## Question

Up to equivalence, there are two positive-definite even unimodular lattices in $16$ dimensions: $D_{8}^{+}\oplus D_{8}^{+}$ and $D_{16}^{+}$. As observed by Witt in 1941, the theory of modular forms implies the "strange and interesting" fact that these inequivalent lattices have identical theta functions. He comments that while modular forms make this fact obvious, geometrically it remains opaque, seemingly a pure coincidence.

Is there any known geometric explanation for this fact? For example, is it possible to construct a (geometrically meaningful) explicit length-preserving bijection between $D_{8}^{+}\oplus D_{8}^{+}$ and $D_{16}^{+}$?

**Reference**: Witt, Ernst. "Eine Identität zwischen Modulformen zweiten Grades." Abhandlungen aus dem Mathematischen Seminar der Universität Hamburg. Vol. 14. No. 1. Springer-Verlag, 1941.

## Background

### Definitions

By *lattice* I mean a free abelian group $L$ of finite rank $n$ equipped with a positive-definite inner product. Two lattices are *equivalent* if they are isomorphic as groups by an isomorphism which preserves the inner product.

The *theta function* of a lattice $L$ is the generating function $\theta_{L}(q)$ counting the number of lattice points of a given squared-length in $L$:
$$\theta_{L}(q):=\sum_{x\in L}q^{x\cdot x}=\sum_{\alpha\in\left\{ x\cdot x\mid x\in L\right\} }N_{\alpha}q^{\alpha},\quad N_{\alpha}:=\#\left\{ x\in L\bigm|x\cdot x=\alpha\right\}.$$
(Commonly there is a factor of $\tfrac{1}{2}$ in the exponent.)

The $D_{n}$ root lattice is the sublattice of $\mathbb{Z}^{n}$ consisting of all vectors whose components sum to an even number. Let $c_{n}\in\mathbb{Z}^{n}$ denote the characteristic vector $(1,1,\ldots,1)$. Then $D_{n} =\left\{ x\in\mathbb{Z}^{n}\bigm|c_{n}\cdot x\equiv0\pmod{2}\right\}$, and we define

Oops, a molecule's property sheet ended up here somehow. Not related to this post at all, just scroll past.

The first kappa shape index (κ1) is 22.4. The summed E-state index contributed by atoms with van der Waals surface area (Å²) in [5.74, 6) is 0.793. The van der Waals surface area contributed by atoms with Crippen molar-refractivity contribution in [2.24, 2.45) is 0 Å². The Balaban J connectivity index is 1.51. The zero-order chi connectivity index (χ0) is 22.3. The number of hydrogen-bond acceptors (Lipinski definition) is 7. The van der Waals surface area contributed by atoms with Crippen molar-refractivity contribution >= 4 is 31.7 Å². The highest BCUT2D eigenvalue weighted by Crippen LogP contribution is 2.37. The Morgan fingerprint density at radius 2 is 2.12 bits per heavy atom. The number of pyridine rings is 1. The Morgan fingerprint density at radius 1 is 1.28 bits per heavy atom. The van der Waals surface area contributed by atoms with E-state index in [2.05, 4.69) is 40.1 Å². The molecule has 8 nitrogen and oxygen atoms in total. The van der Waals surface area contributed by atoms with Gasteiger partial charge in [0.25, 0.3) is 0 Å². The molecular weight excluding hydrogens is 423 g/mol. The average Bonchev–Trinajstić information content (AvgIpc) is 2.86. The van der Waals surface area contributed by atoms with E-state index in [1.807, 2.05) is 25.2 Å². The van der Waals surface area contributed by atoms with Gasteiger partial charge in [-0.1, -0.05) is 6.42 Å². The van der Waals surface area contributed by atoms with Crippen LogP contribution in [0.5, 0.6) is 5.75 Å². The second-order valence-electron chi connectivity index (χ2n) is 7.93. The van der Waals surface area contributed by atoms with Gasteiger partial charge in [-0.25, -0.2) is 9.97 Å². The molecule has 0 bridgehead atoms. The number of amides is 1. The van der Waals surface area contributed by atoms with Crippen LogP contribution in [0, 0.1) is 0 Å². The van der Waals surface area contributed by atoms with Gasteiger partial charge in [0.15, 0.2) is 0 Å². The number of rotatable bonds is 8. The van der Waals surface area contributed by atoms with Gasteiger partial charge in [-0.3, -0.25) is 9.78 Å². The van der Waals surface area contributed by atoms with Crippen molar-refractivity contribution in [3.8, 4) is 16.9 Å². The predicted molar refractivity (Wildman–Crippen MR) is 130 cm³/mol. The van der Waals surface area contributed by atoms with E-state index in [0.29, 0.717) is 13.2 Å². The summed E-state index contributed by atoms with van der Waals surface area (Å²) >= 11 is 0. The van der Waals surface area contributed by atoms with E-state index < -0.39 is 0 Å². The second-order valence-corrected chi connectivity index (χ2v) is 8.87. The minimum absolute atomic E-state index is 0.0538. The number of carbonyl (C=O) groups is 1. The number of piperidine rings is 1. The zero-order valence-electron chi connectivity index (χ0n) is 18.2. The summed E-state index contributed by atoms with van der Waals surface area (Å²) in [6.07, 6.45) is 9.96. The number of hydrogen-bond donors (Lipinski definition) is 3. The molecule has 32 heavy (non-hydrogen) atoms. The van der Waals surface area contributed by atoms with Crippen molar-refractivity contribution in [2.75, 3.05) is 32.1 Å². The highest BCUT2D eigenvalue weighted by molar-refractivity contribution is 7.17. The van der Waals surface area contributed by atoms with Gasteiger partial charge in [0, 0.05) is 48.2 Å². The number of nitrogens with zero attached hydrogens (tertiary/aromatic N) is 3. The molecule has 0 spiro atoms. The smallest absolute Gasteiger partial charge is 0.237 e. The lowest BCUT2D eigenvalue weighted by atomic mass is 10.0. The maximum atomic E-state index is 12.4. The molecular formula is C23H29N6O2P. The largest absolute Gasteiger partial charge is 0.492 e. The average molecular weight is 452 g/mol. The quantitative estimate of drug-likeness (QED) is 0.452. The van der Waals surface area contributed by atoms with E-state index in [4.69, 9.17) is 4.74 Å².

$$ D_{n}^{+}:=D_{n}\cup\left(D_{n}+\tfrac{1}{2}c_{n}\right). $$

Note that $D_{8}^{+}$ is the usual $E_{8}$ lattice.

## Collected results

#### The lattices are even.

$D_{n}^{+}$ is a lattice when $n\equiv0\pmod{2}$. If additionally $n\equiv0\pmod{4}$, then $D_{n}^{+}$ is integral: $\left\{ x\cdot x\mid x\in L\right\} \subset\mathbb{Z}$. If moreover $n\equiv0\pmod{8}$, then $D_{n}^{+}$ is even: $\left\{ x\cdot x\mid x\in L\right\} \subset2\mathbb{Z}$.

#### The lattices are unimodular.

$D_{n}$ has index $2$ in both $\mathbb{Z}^{n}$ and $D_{n}^{+}$. Since $\det\mathbb{Z}^{n}=1$ and $\det(L')/\det(L)=[L:L']^2$, it follows that $\det D_{n}=4$ and $\det D_{n}^{+}=1$.

#### The lattices have the same theta functions.

As a consequence of Poisson summation, if $L$ is even and unimodular with dimension $n$, then $\theta_{L}$ is a modular form of level $1$ and weight $n/2$.

The unital ring of modular forms of level $1$ is graded by weight and is freely generated by the Eisenstein series

$$ \begin{align} E_{4}(q) &=1+240q^{2}+2160q^{4}+\cdots, \\ E_{6}(q) &=1-504q^{2}-16632q^{4}+\cdots. \end{align} $$

Thus the modular forms of weight $8$ are spanned by $E_{4}(q)^{2}=1+480q^{2}+61920q^{4}+\cdots$, and any positive-definite even unimodular lattice of dimension $16$ must have $E_{4}(q)^{2}$ as its theta series.

#### The lattices are inequivalent.

The 480 vectors of length $\sqrt{2}$ in $D_{16}^{+}$ generate a proper sublattice, while those in $D_{8}^{+}\oplus D_{8}^{+}$ generate the full lattice. Concretely, the 480 vectors of length $\sqrt{2}$ in $D_{16}^{+}$ are the $2^{2}\cdot\binom{16}{2}$ vectors of the form $\left\{ \pm e_{i}\pm e_{j}\mid1\leq i<j\leq16\right\}$. The vector $\tfrac{1}{2}c_{16}$ is excluded since it has length $\sqrt{4}$. The included vectors span $D_{16}\subset D_{16}^{+}$. On the other hand, the 240 vectors with length $\sqrt{2}$ in $D_{8}^{+}$ are $2^{2}\cdot\binom{8}{2}+2^{7}$, where $2^{7}$ represents all vectors of the form $\left(\pm\tfrac{1}{2},\cdots\pm\tfrac{1}{2}\right)$ with an even number of minus signs. Since $\tfrac{1}{2}c_8$ is included, the span is all of $D_8^+$.

## Motivation

In Four-Dimensional Lattices With the Same Theta Series, Conway and Sloane construct an explicit length-preserving bijection between isospectral lattices (changing the sign of the first coordinate which is divisible by 3). I'm curious if a similar construction is possible in the above case.